by Sadaf Modak | Mumbai |
May 2, 2018
AS THE Union Cabinet approved an Ordinance to allow courts to award death penalty to those convicted of raping children up to 12 years, stakeholders said the focus should have been on strengthening the existing Protection of Children from Sexual Offences (POCSO) Act.
The Act was introduced in 2012 to address sexual assault against children to ensure that provisions are made specifically to address the needs of child victims, including introduction of child-friendly courtrooms, changes in the way victims’ statements are recorded by the police, courts, as well as rehabilitation of victims. Stakeholders say many of the special provisions formulated for children remain unimplemented with the Act becoming part of the mainstream criminal justice system.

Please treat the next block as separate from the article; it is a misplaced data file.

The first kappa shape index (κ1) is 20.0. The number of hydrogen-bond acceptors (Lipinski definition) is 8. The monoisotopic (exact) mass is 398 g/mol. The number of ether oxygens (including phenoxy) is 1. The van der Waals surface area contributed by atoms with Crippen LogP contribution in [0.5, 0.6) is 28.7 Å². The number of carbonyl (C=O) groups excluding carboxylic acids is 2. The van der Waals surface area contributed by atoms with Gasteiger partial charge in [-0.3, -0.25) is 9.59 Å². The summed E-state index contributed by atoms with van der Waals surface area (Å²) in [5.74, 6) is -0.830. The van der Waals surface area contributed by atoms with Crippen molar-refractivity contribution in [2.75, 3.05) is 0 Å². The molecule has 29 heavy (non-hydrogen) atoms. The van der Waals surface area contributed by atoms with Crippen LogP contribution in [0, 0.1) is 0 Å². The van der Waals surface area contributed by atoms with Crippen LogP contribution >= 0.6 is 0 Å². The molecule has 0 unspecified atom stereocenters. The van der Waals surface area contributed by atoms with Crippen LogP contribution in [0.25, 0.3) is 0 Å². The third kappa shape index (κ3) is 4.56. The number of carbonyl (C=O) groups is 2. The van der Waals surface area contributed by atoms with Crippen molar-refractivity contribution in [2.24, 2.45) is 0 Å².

“Rights of the victims in the criminal justice system are often neglected. Even in the POCSO Act, the focus was to have child-friendly courts where child victims could come to depose but the victims continue to depose before the usual courts, part of the adult criminal justice system. While there are provisions for stringent punishment, aspects of victim rehabiliation, like compensation, psychological and other assistance to victims, is not usually provided for,” said Pravin Khandpasole, director of Disha, an organisation based in Amravati district that works on creating a legal, social and policy framework for victims.
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